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Sidwell Friends School's Student Newspaper Since 1974


Sidwell Friends School's Student Newspaper Since 1974


Sidwell Friends School's Student Newspaper Since 1974


North Carolina Pregnant Stingray Mystifies Scientists


Early in February, a mystery at a North Carolina aquarium took social media by storm and presented many questions to the marine biology world; they had found a potential interbreed between a stingray and a shark.

Located in Hendersonville, N.C., the Aquarium and Shark Lab is home to a single stingray named Charlotte who has not had a mate in over eight years. At around 14 years old, Charlotte remains the only stingray in the aquarium, living a peaceful life amongst the resident sharks. 

Brenda Ramer, the executive director of the Aquarium and Shark Lab, explained that she was originally concerned about Charlotte’s health when she noticed her body swelling up. Ramer originally speculated possible cancer but ruled that out after the ultrasound taken of Charlotte showed a multitude of fertilized eggs.

This discovery raised many questions. As Charlotte lives amongst two white-spotted bamboo sharks, Larry and Moe. The scientists questioned,  could she have been impregnated by them? The other possibility was that Charlotte reproduced asexually, something that was thought possible but had never been observed before. Both scenarios would be groundbreaking. 

As Charlotte grabbed hold of the world’s attention, scientists from around the country reached out to offer useful insights on possible theories. Kady Lions, a researcher at the Georgia Aquarium, was one of the first scientists to shut down the theory of a shark-ray hybrid, “We should set the record straight that there aren’t some shark-ray shenanigans happening here,” Lions told Smithsonian Magazine. She continued to emphasize that shark and ray DNA and anatomy lack compatibility. 

Another scientist, Demian Chapman from the Mote Marine Laboratory and Aquarium’s Center for Shark Research, said he would “give a shark the same odds of being the father that [he] would give Elvis or Bigfoot of being the father—zero.”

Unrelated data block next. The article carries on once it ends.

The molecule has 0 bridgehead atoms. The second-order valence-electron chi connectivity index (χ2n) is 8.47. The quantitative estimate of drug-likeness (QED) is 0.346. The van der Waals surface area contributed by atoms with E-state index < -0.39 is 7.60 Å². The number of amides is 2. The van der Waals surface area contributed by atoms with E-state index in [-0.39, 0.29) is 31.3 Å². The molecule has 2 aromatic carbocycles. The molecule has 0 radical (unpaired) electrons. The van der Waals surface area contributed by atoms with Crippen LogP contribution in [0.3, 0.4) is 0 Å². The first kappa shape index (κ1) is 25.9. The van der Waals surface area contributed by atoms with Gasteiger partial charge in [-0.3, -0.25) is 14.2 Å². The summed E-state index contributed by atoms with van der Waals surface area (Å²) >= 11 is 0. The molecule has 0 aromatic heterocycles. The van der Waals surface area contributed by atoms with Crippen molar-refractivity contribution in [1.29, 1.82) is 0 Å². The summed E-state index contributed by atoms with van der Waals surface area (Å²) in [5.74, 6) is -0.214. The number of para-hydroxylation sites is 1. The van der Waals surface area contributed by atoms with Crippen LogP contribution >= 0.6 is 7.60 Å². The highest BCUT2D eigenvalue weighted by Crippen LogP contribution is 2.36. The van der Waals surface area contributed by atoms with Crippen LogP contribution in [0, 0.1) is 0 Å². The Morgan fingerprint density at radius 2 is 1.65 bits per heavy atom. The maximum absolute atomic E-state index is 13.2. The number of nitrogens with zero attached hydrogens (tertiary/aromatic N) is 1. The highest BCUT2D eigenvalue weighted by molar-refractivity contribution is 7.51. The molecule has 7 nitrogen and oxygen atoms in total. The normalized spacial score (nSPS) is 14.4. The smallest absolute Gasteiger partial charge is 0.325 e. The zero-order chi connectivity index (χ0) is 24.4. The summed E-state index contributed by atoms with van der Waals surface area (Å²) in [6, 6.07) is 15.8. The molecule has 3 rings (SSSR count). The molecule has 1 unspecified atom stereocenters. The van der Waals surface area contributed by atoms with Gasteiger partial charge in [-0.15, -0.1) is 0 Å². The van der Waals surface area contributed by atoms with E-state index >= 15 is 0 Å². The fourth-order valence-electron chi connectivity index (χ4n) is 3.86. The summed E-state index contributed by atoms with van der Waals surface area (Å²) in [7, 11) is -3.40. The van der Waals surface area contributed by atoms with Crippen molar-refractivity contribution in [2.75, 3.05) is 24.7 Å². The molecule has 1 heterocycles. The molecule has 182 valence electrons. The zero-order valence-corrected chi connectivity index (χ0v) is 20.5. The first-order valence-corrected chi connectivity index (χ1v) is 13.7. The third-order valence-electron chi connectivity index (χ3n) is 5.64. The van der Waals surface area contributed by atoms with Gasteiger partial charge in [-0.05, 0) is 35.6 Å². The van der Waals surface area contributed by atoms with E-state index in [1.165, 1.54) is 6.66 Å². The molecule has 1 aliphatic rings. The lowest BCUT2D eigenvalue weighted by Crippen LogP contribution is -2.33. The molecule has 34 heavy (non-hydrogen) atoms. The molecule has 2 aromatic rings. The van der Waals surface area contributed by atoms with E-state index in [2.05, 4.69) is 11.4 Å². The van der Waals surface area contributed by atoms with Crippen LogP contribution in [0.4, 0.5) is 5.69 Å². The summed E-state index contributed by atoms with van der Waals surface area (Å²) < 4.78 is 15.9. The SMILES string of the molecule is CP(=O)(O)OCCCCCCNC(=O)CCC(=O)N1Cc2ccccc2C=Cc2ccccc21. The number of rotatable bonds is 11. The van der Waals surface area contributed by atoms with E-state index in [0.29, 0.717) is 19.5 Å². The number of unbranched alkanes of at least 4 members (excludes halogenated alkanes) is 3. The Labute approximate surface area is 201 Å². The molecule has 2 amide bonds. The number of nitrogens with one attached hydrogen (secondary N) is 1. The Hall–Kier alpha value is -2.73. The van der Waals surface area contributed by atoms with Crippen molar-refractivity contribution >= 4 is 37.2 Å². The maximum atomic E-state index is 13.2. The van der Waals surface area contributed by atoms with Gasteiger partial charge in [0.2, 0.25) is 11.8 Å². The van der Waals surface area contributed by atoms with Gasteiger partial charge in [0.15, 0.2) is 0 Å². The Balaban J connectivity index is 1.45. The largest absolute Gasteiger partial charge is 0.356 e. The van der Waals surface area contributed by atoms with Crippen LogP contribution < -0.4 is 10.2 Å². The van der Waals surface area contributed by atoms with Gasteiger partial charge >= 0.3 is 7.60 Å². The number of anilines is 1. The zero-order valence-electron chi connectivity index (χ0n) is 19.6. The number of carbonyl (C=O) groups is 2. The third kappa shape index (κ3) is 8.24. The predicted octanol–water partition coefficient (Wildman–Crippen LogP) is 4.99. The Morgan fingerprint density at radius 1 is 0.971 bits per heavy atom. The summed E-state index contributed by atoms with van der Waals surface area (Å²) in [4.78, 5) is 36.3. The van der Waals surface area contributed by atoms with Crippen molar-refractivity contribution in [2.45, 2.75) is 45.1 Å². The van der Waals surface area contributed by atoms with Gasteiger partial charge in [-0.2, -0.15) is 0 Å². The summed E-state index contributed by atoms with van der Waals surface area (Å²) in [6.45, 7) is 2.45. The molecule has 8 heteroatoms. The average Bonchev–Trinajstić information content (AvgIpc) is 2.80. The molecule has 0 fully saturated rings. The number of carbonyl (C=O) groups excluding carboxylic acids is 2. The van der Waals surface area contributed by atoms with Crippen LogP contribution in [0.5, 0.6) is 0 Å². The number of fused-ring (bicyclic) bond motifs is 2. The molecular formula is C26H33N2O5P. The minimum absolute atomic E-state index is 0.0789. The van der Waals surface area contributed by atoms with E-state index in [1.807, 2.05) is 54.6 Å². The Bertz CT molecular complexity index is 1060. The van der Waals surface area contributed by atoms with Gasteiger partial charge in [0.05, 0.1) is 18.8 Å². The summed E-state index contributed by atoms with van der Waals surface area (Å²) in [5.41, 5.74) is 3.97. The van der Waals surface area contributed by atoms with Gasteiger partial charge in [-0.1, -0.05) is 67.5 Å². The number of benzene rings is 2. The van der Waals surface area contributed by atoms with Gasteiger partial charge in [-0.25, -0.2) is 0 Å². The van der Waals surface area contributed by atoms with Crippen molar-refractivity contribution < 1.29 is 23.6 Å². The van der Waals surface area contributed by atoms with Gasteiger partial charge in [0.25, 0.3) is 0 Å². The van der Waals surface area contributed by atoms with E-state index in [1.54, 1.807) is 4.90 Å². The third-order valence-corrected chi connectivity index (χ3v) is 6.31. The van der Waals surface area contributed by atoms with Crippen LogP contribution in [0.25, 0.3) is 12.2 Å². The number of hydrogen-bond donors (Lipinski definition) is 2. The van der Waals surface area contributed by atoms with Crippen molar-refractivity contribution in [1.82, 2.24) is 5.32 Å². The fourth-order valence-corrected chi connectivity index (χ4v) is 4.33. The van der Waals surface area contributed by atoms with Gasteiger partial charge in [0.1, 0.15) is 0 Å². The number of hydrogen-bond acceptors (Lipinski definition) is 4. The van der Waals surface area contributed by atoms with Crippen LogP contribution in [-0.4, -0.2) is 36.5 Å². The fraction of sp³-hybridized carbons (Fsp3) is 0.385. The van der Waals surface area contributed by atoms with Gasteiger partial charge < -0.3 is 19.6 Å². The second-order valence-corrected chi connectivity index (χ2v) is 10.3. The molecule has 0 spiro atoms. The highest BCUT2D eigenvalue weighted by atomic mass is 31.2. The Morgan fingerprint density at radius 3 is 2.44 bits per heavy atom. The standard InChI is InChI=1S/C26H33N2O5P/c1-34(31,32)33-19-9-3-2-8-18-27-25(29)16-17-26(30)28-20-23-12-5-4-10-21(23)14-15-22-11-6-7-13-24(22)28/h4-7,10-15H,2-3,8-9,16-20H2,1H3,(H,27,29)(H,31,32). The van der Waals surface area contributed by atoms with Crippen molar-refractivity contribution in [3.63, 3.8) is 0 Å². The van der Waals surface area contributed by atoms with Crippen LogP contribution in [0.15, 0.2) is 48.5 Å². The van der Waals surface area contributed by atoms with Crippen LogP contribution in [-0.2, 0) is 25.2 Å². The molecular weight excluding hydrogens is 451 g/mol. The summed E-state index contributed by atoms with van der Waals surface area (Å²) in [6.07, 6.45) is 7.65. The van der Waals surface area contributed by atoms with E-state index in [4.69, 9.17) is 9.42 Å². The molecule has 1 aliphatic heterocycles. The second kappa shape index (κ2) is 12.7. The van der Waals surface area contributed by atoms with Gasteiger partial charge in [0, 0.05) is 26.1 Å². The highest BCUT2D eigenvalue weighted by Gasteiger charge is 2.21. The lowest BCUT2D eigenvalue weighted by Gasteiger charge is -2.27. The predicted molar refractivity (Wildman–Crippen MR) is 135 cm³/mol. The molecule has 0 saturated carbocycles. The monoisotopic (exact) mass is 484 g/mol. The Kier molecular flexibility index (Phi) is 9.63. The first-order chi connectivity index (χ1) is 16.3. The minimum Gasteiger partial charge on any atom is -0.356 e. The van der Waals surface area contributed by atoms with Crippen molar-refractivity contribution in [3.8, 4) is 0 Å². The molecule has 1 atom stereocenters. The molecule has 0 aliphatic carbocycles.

Meanwhile, other scientists stepped in to immediately explore the possibility of asexual reproduction. In a process called parthenogenesis, over 80 vertebrate species have been able to reproduce without the presence of a male mate. 

Parthenogenesis is the process by which a female produces an egg and a “polar body,” containing DNA similar to that of the female. The egg and the polar body then merge to create fertile offspring without the need for male sperm. Among the various groups of animals capable of parthenogenesis, elasmobranchs—sharks, rays, skates—seem to do it most frequently.

Chris Lowe, the Director of the Shark Lab at California Long Beach State University,  said, “This is a very interesting phenomenon and quite cool considering it occurs across so many species of sharks and rays, but we don’t really know why this is so common across this group of animals and not others.” Although it has never been seen before, Charlotte’s species has been known to use parthenogenesis as a way to reproduce. Charlotte’s case would be the first time that it is observed. 

The small North Carolina Aquarium has now advertised Charlotte to visitors as a one-in-a-lifetime opportunity to view this natural phenomenon. Kids wait in lines to go in and take a peek at Charlotte’s growing stomach, online groups have deemed themselves “Charlotte Lovers” and the public waits in anticipation for the pups to be born.

Though an answer has likely been found for the mysterious pregnancy, a parthenogenetic one, this phenomenon has helped bring necessary attention to marine animals at a crucial time. 

Although the initially exciting theory of a shark-ray hybrid turned out to be false, Charlotte’s pregnancy has acquired the attention of those who may not have been interested in ocean life otherwise. Her pregnancy’s peculiarity could inspire the next generation of scientists to explore and further study parthenogenetic organisms and bring awareness to marine animal adaptations.

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